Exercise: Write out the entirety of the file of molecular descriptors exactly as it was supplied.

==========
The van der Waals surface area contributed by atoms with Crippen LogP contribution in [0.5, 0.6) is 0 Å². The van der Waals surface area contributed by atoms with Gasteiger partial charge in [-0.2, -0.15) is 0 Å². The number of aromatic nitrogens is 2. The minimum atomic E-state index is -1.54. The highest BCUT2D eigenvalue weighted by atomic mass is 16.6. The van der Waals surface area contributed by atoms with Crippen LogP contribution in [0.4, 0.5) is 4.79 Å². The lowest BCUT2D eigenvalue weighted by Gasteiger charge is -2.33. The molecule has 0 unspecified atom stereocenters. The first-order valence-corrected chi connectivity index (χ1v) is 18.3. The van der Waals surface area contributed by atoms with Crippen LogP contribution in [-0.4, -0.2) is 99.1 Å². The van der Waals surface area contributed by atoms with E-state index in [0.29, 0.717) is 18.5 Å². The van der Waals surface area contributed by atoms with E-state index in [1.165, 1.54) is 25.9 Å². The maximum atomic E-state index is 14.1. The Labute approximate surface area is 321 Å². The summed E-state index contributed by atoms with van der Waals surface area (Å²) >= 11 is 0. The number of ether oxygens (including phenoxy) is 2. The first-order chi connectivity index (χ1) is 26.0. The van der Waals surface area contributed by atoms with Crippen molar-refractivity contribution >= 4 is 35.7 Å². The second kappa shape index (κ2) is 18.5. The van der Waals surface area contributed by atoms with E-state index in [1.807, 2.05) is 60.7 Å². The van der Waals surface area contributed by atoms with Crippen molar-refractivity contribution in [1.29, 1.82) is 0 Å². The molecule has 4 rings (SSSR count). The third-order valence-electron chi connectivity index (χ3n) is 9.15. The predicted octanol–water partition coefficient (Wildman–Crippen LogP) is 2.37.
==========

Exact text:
The van der Waals surface area contributed by atoms with Crippen LogP contribution in [0.5, 0.6) is 0 Å². The van der Waals surface area contributed by atoms with Gasteiger partial charge in [-0.2, -0.15) is 0 Å². The number of aromatic nitrogens is 2. The minimum atomic E-state index is -1.54. The highest BCUT2D eigenvalue weighted by atomic mass is 16.6. The van der Waals surface area contributed by atoms with Crippen LogP contribution in [0.4, 0.5) is 4.79 Å². The lowest BCUT2D eigenvalue weighted by Gasteiger charge is -2.33. The molecule has 0 unspecified atom stereocenters. The first-order valence-corrected chi connectivity index (χ1v) is 18.3. The van der Waals surface area contributed by atoms with Crippen LogP contribution in [-0.4, -0.2) is 99.1 Å². The van der Waals surface area contributed by atoms with E-state index in [0.29, 0.717) is 18.5 Å². The van der Waals surface area contributed by atoms with E-state index in [1.165, 1.54) is 25.9 Å². The maximum atomic E-state index is 14.1. The Labute approximate surface area is 321 Å². The summed E-state index contributed by atoms with van der Waals surface area (Å²) >= 11 is 0. The number of ether oxygens (including phenoxy) is 2. The first-order chi connectivity index (χ1) is 26.0. The van der Waals surface area contributed by atoms with Crippen molar-refractivity contribution >= 4 is 35.7 Å². The second kappa shape index (κ2) is 18.5. The van der Waals surface area contributed by atoms with E-state index in [1.807, 2.05) is 60.7 Å². The van der Waals surface area contributed by atoms with Crippen molar-refractivity contribution in [1.29, 1.82) is 0 Å². The molecule has 4 rings (SSSR count). The third-order valence-electron chi connectivity index (χ3n) is 9.15. The predicted octanol–water partition coefficient (Wildman–Crippen LogP) is 2.37.